Procopius’ Portrayal of Theodora in the Secret History: ‘Her Charity was Universal’



 
 Procopius’ Portrayal of Theodora in the Secret History: ‘Her Charity was Universal’

Nadine Elizabeth Korte

Hirundo, Vol.3 (2004)

Abstract

There are many sources for the reign of Justinian (527-565 CE), such as those written by John Malalas, Evagrius Scholasticus, John Lydus and John of Ephesus; there are even the emperor’s own legal works. Despite this, it is Procopius of Caesarea (c. 500 – c. 565) and his three works, the History of the Wars, the Buildings and the Secret History, which are inescapable. Procopius’ importance is due to his unique first-hand knowledge; he accompanied Justinian’s star general Belisarius on campaigns against both the Persians and the West. Yet the use of Procopius as a source is not without its difficulties. What is remarkable is the difference in the descriptions these three works give of Justinian and Theodora. Throughout the Wars, Procopius compliments Justinian for his expulsion of the barbarians. In the Buildings, Procopius describes how Justinian took a period of disorder and “not only made it greater in extent, but also much more illustrious.” The SH, on the other hand, has Procopius describing Justinian as the veritable anti-Christ, who along with his wife, was a demon incarnate responsible for all of society’s problems:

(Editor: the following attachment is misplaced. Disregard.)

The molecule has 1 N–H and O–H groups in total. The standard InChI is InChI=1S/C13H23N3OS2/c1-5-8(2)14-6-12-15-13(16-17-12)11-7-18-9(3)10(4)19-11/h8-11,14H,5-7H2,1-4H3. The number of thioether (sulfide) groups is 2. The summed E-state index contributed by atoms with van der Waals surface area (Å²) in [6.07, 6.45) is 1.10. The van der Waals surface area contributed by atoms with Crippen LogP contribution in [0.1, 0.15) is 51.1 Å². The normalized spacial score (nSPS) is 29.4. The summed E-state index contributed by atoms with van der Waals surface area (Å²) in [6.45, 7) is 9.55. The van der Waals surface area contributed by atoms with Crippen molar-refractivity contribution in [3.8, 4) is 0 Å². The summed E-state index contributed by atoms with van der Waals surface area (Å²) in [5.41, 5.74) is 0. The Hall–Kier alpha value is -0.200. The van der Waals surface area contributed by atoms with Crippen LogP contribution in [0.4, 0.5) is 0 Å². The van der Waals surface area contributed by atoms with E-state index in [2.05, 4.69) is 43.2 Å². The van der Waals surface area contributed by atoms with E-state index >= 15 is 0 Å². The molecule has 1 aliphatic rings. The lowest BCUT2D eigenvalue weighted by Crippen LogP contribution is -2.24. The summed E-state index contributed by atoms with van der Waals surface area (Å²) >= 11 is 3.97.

“I, like most of my contemporaries, never once felt that these two were human beings: they were a pair of blood-thirsty demons…[f]or they plotted together to find the easiest and swiftest means of destroying all races of men and all their works, assumed human shape, became man-demons, and in this way convulsed the whole world. 




Many authors seem content to relegate the SH to a mere footnote or to a parting remark, instead of trying to determine why Procopius would write the SH in such a vehement tone. Perhaps more unsettling than this change of opinion towards the emperor, is Procopius’ treatment of Theodora. Justinian’s wife Theodora is described in graphic sexual detail as a loose and immoral woman. As Judith Herrin jokingly states: “It is almost as if one of the most respected historians of our time published hard-core pornography under a pseudonym. Perhaps some do?”

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